WCWs Vs. The Tea Party

Tinfish #20 Cover Art
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Last month, Susan M. Schultz, editor of Tinfish Press, posted a thoughtful piece at her Editor's Blog. In it she examines William Carlos Williams' In the American Grain and his attacks on the Puritans' fear and hatred of the new and the wild.

Provocatively, Schultz then connects Williams and the Puritans to our current political discourse, to the Tea Party movement and Delaware Senate candidate Christine O'Donnell, to ethical issues of naming and seeing, and finally to creative writing pedagogy.

I'm glad I bookmarked it and came back to it this morning. Certainly worth reading. I recommend it to you.

Here's a teaser:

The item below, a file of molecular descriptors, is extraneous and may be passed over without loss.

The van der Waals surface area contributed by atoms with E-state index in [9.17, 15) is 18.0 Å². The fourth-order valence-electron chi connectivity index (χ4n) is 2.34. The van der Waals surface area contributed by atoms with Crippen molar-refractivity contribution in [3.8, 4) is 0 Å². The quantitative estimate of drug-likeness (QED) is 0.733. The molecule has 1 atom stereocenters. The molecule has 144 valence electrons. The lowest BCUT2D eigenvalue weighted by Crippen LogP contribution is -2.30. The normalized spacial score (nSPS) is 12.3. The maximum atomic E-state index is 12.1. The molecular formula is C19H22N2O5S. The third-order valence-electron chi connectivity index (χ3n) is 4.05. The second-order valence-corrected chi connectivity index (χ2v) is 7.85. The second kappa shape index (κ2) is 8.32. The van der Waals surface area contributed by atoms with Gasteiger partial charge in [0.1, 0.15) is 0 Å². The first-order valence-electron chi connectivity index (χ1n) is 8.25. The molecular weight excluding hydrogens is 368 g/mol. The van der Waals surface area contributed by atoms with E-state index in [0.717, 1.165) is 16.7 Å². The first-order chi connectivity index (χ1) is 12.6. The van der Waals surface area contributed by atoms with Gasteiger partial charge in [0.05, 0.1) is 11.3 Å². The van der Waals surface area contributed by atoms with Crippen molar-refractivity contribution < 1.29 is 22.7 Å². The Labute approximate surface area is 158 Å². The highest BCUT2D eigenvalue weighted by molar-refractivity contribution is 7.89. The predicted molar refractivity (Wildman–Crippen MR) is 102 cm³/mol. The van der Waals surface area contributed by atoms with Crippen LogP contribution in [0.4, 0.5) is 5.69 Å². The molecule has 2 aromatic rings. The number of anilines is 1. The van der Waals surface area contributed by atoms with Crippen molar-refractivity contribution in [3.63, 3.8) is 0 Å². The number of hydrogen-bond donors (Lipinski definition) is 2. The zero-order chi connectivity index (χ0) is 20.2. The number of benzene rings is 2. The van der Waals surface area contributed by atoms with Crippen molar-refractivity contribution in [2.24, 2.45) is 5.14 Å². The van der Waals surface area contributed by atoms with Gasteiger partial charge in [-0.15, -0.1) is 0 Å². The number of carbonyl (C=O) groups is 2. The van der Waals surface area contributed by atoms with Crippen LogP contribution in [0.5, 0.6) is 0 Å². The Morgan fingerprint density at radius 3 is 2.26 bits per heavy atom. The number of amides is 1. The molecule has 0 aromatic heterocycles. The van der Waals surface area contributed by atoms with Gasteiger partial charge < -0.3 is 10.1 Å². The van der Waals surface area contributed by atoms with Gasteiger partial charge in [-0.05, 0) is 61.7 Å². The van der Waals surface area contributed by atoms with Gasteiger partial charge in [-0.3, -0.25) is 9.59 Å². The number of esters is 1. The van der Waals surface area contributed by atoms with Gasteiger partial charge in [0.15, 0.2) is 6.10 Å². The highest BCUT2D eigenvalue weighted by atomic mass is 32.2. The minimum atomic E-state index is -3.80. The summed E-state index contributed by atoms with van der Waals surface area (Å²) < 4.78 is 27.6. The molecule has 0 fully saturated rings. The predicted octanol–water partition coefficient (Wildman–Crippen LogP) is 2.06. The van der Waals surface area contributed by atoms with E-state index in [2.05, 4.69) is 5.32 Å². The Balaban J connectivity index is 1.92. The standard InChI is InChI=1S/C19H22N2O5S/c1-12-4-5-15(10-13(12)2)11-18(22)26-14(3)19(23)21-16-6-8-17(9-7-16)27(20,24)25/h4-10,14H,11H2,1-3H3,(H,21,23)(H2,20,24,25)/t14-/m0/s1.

Against O'Donnell and her ilk, I hear Williams calling out the Puritans, making his argument over and again that American violence and American sexual repression are allied. Turn to the end of "Voyage of the Mayflower," and Williams turns O'Donnell against herself (again I blush): "What prevented the normal growth? Was it England, that northern strain, the soil they [Puritans] landed on? It was, of course, the whole weight of the wild continent that made their condition of mind advantageous, forcing it to reproduce its own likeness, and no more" (68). Not only did the Puritans refuse to generate new names for the places, the plants, the animals they encountered in the New World, according to Williams, they also refused to touch the place they entered. Their purity was a mark of their fear, and their purity condemned them to isolation and violence.